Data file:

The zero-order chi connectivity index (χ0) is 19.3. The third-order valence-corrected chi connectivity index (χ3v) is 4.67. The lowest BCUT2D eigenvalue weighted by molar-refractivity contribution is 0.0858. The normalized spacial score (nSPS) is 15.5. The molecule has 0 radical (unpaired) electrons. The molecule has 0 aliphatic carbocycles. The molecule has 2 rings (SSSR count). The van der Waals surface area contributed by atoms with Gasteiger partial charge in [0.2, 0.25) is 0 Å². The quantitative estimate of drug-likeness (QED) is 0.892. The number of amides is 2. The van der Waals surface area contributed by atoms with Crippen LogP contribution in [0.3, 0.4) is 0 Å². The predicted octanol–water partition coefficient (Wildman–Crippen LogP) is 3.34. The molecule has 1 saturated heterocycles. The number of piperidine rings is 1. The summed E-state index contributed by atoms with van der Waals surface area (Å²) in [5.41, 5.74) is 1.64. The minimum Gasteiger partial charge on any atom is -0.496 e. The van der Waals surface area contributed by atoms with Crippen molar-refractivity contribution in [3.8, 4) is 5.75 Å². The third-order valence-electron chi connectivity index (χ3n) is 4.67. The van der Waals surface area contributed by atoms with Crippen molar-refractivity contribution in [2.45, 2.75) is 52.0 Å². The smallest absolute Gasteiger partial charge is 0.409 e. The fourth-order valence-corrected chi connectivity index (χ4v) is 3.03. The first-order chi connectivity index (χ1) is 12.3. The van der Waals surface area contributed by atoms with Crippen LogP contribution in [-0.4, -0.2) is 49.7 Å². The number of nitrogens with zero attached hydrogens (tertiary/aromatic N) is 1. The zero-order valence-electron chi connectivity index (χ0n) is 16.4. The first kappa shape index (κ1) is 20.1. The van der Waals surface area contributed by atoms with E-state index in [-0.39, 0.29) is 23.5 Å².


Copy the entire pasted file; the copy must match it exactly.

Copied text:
The zero-order chi connectivity index (χ0) is 19.3. The third-order valence-corrected chi connectivity index (χ3v) is 4.67. The lowest BCUT2D eigenvalue weighted by molar-refractivity contribution is 0.0858. The normalized spacial score (nSPS) is 15.5. The molecule has 0 radical (unpaired) electrons. The molecule has 0 aliphatic carbocycles. The molecule has 2 rings (SSSR count). The van der Waals surface area contributed by atoms with Gasteiger partial charge in [0.2, 0.25) is 0 Å². The quantitative estimate of drug-likeness (QED) is 0.892. The number of amides is 2. The van der Waals surface area contributed by atoms with Crippen LogP contribution in [0.3, 0.4) is 0 Å². The predicted octanol–water partition coefficient (Wildman–Crippen LogP) is 3.34. The molecule has 1 saturated heterocycles. The number of piperidine rings is 1. The summed E-state index contributed by atoms with van der Waals surface area (Å²) in [5.41, 5.74) is 1.64. The minimum Gasteiger partial charge on any atom is -0.496 e. The van der Waals surface area contributed by atoms with Crippen molar-refractivity contribution in [3.8, 4) is 5.75 Å². The third-order valence-electron chi connectivity index (χ3n) is 4.67. The van der Waals surface area contributed by atoms with Crippen molar-refractivity contribution in [2.45, 2.75) is 52.0 Å². The smallest absolute Gasteiger partial charge is 0.409 e. The fourth-order valence-corrected chi connectivity index (χ4v) is 3.03. The first-order chi connectivity index (χ1) is 12.3. The van der Waals surface area contributed by atoms with Crippen LogP contribution in [-0.4, -0.2) is 49.7 Å². The number of nitrogens with zero attached hydrogens (tertiary/aromatic N) is 1. The zero-order valence-electron chi connectivity index (χ0n) is 16.4. The first kappa shape index (κ1) is 20.1. The van der Waals surface area contributed by atoms with E-state index in [-0.39, 0.29) is 23.5 Å².